Presumably, Venier views himself as “a properly trained financial market practitioner” who never had “unrealistic expectations” for the MPF. If that is true, it raises the question: Why didn’t he blow the whistle on Peter Drake and the so-called financial advisers, rather than continue facilitating the fraudulent marketing of the LM MPF to inexperienced retail investors?
Venier maintains he was innocent, but his commentary suggests that he was complicit.
Venier heaps blame on financial advisers for not disclosing the excessive commissions which LM paid, yet Venier is silent on whether LM did anything wrong by paying excessive commissions to incentive financial advisers to distribute a fund which Venier admits was doomed to fail.
Venier additionally criticizes financial advisers for being ignorant, lacking “real market experience”, having “poor formal training”, and promoting the MPF using false or misleading information. (Note that Venier admits to training these advisers, so maybe he should take some responsibility.)
Venier also blames some investors for “lacking savings” (i.e., investing aggressively in MPF’s promise of high and safe returns in order to make up for their lack of savings), which implies that Venier knew the MPF was being illegally/improperly sold to retail investors (i.e., those investors with less than $1 million USD in savings and no professional investing experience).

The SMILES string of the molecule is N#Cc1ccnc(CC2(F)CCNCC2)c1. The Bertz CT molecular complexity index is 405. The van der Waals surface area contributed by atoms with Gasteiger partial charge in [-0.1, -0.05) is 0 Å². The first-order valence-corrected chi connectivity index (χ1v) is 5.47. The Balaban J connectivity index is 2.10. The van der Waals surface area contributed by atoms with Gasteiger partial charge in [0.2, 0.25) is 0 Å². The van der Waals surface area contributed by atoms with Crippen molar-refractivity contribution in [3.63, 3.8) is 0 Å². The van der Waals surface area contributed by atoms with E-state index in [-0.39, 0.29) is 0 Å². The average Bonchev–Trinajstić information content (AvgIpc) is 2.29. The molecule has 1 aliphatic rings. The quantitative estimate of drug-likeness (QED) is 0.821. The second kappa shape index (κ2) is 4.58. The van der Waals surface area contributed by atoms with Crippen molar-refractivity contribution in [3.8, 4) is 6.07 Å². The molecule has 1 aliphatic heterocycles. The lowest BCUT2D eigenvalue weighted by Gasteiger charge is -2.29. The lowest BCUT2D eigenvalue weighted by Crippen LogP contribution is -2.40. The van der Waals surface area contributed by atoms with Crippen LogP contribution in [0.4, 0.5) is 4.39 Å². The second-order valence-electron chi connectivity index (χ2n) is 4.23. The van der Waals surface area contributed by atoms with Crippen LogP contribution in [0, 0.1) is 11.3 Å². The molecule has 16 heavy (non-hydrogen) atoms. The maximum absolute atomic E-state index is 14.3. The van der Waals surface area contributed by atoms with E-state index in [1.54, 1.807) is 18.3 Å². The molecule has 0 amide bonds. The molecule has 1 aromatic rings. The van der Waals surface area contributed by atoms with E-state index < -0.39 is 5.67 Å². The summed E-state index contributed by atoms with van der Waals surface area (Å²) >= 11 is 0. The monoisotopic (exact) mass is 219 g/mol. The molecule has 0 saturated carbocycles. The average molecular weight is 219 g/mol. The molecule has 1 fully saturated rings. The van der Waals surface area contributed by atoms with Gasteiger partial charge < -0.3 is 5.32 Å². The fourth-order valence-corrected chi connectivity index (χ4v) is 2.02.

Below are two screenshots of Venier’s self-written biography on his website. The first screenshot is the original version. The second screenshot shows a paragraph about LM which Venier recently revised. Notice that Venier never actually says he worked for “LM”. Instead, he says he worked for “a fund manager with Australian property assets”.
Revised Section on LM
Venier recently removed the content from the “Services” section of his website. It once openly promoted services including: Portfolio Resilience Investor Analytical Services, Curation Filtering, and the Self-Managed Hedge Fund.
The website now says it is not promoting anything:
It’s unclear why Venier made the changes, but perhaps he was afraid of being reported to the SFC for violating Section 103 of Hong Kong’s Securities and Futures Ordinance (issuing unauthorized investment advertisements to the Hong Kong public), which is a criminal offense.
A screenshot of all his original service offerings is here:
Interestingly, the “Contact” page of Venier’s website shows that the PRIAS group is currently doing business in a region which appears to be Hong Kong (see the purple dots):
A search on the SFC’s website indicates that the PRIAS group is not licensed to do business in Hong Kong. Carrying on a business in an SFC-regulated activity without an SFC license is a criminal offense (see SFO Section 114).